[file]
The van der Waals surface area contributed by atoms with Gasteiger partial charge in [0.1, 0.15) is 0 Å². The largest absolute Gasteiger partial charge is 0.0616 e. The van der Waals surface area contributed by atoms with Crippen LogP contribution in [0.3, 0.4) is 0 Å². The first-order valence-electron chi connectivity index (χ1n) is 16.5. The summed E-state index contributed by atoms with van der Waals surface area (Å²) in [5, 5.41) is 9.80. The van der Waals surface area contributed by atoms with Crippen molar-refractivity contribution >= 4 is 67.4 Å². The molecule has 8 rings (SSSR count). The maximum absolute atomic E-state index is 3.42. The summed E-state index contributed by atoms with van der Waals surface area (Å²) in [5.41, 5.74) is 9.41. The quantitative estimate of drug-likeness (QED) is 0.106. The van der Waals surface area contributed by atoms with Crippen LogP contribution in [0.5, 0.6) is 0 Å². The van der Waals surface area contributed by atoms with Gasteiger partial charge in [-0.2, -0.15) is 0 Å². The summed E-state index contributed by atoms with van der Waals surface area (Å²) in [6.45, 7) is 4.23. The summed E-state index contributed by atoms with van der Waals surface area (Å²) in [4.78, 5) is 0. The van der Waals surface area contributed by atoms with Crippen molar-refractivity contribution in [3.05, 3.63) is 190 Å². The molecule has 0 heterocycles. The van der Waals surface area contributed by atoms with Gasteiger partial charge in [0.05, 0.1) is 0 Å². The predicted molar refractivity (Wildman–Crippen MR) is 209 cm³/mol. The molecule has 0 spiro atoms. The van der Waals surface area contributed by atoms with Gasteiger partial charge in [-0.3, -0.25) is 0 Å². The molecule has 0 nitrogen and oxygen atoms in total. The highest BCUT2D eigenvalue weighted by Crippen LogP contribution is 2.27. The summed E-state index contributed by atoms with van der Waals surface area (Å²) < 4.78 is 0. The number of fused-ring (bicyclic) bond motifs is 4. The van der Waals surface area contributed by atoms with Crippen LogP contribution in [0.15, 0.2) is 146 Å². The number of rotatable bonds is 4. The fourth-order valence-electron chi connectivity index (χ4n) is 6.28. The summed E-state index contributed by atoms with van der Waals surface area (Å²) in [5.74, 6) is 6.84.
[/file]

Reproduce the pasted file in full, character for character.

The van der Waals surface area contributed by atoms with Gasteiger partial charge in [0.1, 0.15) is 0 Å². The largest absolute Gasteiger partial charge is 0.0616 e. The van der Waals surface area contributed by atoms with Crippen LogP contribution in [0.3, 0.4) is 0 Å². The first-order valence-electron chi connectivity index (χ1n) is 16.5. The summed E-state index contributed by atoms with van der Waals surface area (Å²) in [5, 5.41) is 9.80. The van der Waals surface area contributed by atoms with Crippen molar-refractivity contribution >= 4 is 67.4 Å². The molecule has 8 rings (SSSR count). The maximum absolute atomic E-state index is 3.42. The summed E-state index contributed by atoms with van der Waals surface area (Å²) in [5.41, 5.74) is 9.41. The quantitative estimate of drug-likeness (QED) is 0.106. The van der Waals surface area contributed by atoms with Crippen LogP contribution in [0.5, 0.6) is 0 Å². The van der Waals surface area contributed by atoms with Gasteiger partial charge in [-0.2, -0.15) is 0 Å². The summed E-state index contributed by atoms with van der Waals surface area (Å²) in [6.45, 7) is 4.23. The summed E-state index contributed by atoms with van der Waals surface area (Å²) in [4.78, 5) is 0. The van der Waals surface area contributed by atoms with Crippen molar-refractivity contribution in [3.05, 3.63) is 190 Å². The molecule has 0 heterocycles. The van der Waals surface area contributed by atoms with Gasteiger partial charge in [0.05, 0.1) is 0 Å². The predicted molar refractivity (Wildman–Crippen MR) is 209 cm³/mol. The molecule has 0 spiro atoms. The van der Waals surface area contributed by atoms with Gasteiger partial charge in [-0.3, -0.25) is 0 Å². The molecule has 0 nitrogen and oxygen atoms in total. The highest BCUT2D eigenvalue weighted by Crippen LogP contribution is 2.27. The summed E-state index contributed by atoms with van der Waals surface area (Å²) < 4.78 is 0. The number of fused-ring (bicyclic) bond motifs is 4. The van der Waals surface area contributed by atoms with Crippen LogP contribution in [0.15, 0.2) is 146 Å². The number of rotatable bonds is 4. The fourth-order valence-electron chi connectivity index (χ4n) is 6.28. The summed E-state index contributed by atoms with van der Waals surface area (Å²) in [5.74, 6) is 6.84.